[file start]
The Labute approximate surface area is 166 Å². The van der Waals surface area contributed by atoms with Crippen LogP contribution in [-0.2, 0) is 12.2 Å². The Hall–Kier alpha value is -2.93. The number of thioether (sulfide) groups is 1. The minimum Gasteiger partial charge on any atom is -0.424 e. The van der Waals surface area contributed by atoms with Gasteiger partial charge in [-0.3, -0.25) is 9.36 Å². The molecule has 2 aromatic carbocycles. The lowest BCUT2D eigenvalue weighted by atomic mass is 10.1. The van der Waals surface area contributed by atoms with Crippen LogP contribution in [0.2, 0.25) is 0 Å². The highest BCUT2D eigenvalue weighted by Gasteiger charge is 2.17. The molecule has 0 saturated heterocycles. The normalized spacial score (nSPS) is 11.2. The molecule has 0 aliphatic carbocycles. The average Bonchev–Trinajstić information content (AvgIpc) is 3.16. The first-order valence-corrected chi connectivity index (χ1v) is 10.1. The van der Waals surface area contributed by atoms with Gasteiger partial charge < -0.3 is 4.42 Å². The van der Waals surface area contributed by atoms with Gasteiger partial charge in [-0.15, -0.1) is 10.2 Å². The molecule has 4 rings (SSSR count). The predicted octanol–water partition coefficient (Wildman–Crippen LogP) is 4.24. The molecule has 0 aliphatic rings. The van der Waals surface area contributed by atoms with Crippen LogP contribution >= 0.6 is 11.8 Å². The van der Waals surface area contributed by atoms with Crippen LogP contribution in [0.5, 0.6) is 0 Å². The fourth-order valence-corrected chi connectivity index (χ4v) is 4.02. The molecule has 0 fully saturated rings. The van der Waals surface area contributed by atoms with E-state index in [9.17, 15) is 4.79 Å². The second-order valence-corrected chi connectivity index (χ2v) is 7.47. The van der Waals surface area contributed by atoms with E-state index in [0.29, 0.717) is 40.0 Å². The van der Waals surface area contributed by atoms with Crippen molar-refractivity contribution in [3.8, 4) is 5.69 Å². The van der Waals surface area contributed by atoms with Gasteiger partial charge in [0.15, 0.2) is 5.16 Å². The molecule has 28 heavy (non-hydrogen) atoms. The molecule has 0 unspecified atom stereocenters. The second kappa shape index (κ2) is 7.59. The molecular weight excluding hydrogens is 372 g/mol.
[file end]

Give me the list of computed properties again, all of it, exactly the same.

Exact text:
The Labute approximate surface area is 166 Å². The van der Waals surface area contributed by atoms with Crippen LogP contribution in [-0.2, 0) is 12.2 Å². The Hall–Kier alpha value is -2.93. The number of thioether (sulfide) groups is 1. The minimum Gasteiger partial charge on any atom is -0.424 e. The van der Waals surface area contributed by atoms with Gasteiger partial charge in [-0.3, -0.25) is 9.36 Å². The molecule has 2 aromatic carbocycles. The lowest BCUT2D eigenvalue weighted by atomic mass is 10.1. The van der Waals surface area contributed by atoms with Crippen LogP contribution in [0.2, 0.25) is 0 Å². The highest BCUT2D eigenvalue weighted by Gasteiger charge is 2.17. The molecule has 0 saturated heterocycles. The normalized spacial score (nSPS) is 11.2. The molecule has 0 aliphatic carbocycles. The average Bonchev–Trinajstić information content (AvgIpc) is 3.16. The first-order valence-corrected chi connectivity index (χ1v) is 10.1. The van der Waals surface area contributed by atoms with Gasteiger partial charge < -0.3 is 4.42 Å². The van der Waals surface area contributed by atoms with Gasteiger partial charge in [-0.15, -0.1) is 10.2 Å². The molecule has 4 rings (SSSR count). The predicted octanol–water partition coefficient (Wildman–Crippen LogP) is 4.24. The molecule has 0 aliphatic rings. The van der Waals surface area contributed by atoms with Crippen LogP contribution >= 0.6 is 11.8 Å². The van der Waals surface area contributed by atoms with Crippen LogP contribution in [0.5, 0.6) is 0 Å². The fourth-order valence-corrected chi connectivity index (χ4v) is 4.02. The molecule has 0 fully saturated rings. The van der Waals surface area contributed by atoms with E-state index in [9.17, 15) is 4.79 Å². The second-order valence-corrected chi connectivity index (χ2v) is 7.47. The van der Waals surface area contributed by atoms with E-state index in [0.29, 0.717) is 40.0 Å². The van der Waals surface area contributed by atoms with Crippen molar-refractivity contribution in [3.8, 4) is 5.69 Å². The van der Waals surface area contributed by atoms with Gasteiger partial charge in [0.15, 0.2) is 5.16 Å². The molecule has 28 heavy (non-hydrogen) atoms. The molecule has 0 unspecified atom stereocenters. The second kappa shape index (κ2) is 7.59. The molecular weight excluding hydrogens is 372 g/mol.